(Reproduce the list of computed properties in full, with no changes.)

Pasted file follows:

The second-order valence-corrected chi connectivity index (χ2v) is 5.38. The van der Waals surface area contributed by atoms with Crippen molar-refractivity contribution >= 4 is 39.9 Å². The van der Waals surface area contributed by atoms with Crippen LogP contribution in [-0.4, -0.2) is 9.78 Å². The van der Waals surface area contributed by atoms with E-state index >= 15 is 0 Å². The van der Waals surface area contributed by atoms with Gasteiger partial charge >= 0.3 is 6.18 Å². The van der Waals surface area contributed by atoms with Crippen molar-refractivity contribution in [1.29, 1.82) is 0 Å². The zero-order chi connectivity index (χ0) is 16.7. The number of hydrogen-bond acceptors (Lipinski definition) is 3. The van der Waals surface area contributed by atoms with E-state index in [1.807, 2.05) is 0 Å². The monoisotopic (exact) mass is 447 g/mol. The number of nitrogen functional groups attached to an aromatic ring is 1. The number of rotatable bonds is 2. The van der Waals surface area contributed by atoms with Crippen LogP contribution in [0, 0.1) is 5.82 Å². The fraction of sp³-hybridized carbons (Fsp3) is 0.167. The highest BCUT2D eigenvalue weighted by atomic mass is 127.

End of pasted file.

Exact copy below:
The second-order valence-corrected chi connectivity index (χ2v) is 5.38. The van der Waals surface area contributed by atoms with Crippen molar-refractivity contribution >= 4 is 39.9 Å². The van der Waals surface area contributed by atoms with Crippen LogP contribution in [-0.4, -0.2) is 9.78 Å². The van der Waals surface area contributed by atoms with E-state index >= 15 is 0 Å². The van der Waals surface area contributed by atoms with Gasteiger partial charge >= 0.3 is 6.18 Å². The van der Waals surface area contributed by atoms with Crippen molar-refractivity contribution in [1.29, 1.82) is 0 Å². The zero-order chi connectivity index (χ0) is 16.7. The number of hydrogen-bond acceptors (Lipinski definition) is 3. The van der Waals surface area contributed by atoms with E-state index in [1.807, 2.05) is 0 Å². The monoisotopic (exact) mass is 447 g/mol. The number of nitrogen functional groups attached to an aromatic ring is 1. The number of rotatable bonds is 2. The van der Waals surface area contributed by atoms with Crippen LogP contribution in [0, 0.1) is 5.82 Å². The fraction of sp³-hybridized carbons (Fsp3) is 0.167. The highest BCUT2D eigenvalue weighted by atomic mass is 127.